In this series we will be sharing the stories of outdoor instructors, mountain guides and enthusiasts who work and play in the mountains.
Ideas by Chris, words, by Anne
What are your memories of adventures in the outdoors as a child or teenager?
As a family we went walking in the mountains, in the UK and the Alps, when we were away on holiday. My uncle John first took me rock climbing in Avon Gorge when I was about 12 years old. I was terrified, but I loved it. After that we climbed about once a month in south Wales or at Swanage in Dorset.
What do you remember about your outdoor adventures when you started doing them independently?
As soon as I could drive I got away as much as I could – north Wales, Peak District, Scotland. My dad was very generous with his car. I was climbing as much as I could and all my spare money went on gear. I spent quite a few years living with my parents, working on building sites for 3 months to earn money, and then going away until the money ran out. I went up to Scotland in the winter when I was 19, and spent three months there learning about winter climbing. I met Mal Duff and others who took me under their wing and steered me in the right direction. After a few Alpine summers with my friend Martin, when I was 21 we went to Mount Kenya and climbed the Diamond Couloir, my first big trip outside Europe.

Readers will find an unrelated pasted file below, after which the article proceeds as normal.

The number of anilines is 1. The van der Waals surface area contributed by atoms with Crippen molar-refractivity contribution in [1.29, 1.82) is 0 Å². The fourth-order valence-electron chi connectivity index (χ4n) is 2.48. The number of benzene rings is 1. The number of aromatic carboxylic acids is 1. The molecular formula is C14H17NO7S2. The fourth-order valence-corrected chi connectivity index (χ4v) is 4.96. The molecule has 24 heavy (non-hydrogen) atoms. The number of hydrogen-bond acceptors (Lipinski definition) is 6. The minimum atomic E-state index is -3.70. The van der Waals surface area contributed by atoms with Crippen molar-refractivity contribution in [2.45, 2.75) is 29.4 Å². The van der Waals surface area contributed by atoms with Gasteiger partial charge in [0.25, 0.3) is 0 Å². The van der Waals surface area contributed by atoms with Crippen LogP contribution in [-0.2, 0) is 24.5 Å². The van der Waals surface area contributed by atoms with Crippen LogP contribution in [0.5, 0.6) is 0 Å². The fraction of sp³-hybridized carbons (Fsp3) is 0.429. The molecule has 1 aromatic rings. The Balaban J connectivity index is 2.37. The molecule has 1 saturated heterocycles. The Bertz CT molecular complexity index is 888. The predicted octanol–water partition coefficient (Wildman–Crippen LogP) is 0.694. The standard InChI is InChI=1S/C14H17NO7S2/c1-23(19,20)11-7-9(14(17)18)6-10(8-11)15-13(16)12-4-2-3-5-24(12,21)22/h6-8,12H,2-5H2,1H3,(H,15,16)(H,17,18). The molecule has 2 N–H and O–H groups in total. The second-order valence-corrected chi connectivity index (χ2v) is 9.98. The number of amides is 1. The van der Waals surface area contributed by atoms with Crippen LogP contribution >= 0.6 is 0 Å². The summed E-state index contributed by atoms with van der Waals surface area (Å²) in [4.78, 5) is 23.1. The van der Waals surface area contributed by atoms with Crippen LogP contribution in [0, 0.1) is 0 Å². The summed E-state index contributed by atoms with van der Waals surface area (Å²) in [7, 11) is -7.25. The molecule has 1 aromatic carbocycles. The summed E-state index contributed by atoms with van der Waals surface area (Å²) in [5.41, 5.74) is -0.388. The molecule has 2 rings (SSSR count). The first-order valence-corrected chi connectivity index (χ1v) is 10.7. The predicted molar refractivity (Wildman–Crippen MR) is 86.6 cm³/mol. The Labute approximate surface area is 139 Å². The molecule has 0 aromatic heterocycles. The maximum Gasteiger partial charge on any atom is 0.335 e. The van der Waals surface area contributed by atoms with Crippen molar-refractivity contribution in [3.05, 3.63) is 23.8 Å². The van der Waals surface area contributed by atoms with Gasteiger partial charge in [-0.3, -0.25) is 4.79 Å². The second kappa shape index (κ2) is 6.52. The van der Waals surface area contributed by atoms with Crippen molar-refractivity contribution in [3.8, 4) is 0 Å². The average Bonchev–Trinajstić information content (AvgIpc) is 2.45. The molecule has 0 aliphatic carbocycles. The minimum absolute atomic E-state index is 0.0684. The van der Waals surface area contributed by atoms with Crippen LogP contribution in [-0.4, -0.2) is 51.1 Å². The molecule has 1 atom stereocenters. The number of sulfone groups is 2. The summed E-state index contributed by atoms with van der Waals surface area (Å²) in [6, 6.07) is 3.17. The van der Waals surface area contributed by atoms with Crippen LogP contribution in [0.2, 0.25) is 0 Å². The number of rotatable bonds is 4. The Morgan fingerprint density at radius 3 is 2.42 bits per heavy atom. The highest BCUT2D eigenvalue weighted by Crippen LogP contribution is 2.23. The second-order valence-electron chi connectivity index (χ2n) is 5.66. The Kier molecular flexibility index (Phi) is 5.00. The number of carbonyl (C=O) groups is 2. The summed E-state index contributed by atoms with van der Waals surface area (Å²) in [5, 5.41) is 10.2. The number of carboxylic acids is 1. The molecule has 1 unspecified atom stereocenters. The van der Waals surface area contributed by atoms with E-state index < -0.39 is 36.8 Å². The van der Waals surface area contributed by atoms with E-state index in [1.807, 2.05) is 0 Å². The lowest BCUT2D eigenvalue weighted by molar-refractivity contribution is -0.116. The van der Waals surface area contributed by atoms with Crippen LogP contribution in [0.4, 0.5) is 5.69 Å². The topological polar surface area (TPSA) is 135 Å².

When did it change from a hobby to a career?
I volunteered at the Christian Mountain Centre in Porthmadog in north Wales when I was about 15. And I think it was about then that I knew what I wanted to do with my life. When I was 19 I went to work at YMCA Lakeside on Lake Windermere, and met a lot of keen climbers. We became partners in crime on many adventures, in the Lakes, Scotland and the Alps.
What has your path been since then?
All my climbing experience, combined with a love of motorbikes which taught me about two-stroke engines, got me a job as a field assistant with the British Antarctic Survey at 23. Being able to fix a skidoo was a vital part of the job. I was teamed up with a geologist, and my role was to keep him out of crevasses. This lead on to me thinking about going for my Guides ticket, and when I got back home I started working towards being an IFMGA guide, a long process which I completed in 1997. Since then I have worked as a guide in the UK, Alps and further afield, meeting many interesting people and sharing some great adventures in many of the world’s most beautiful places.
If you could give one piece of advice to someone who wants to work in the outdoors, what would it be?
To be an instructor or guide, you need to love climbing and really like people. Be honest with yourself, and if you don’t like being with people enough, get a well-paid job and be a recreational climber.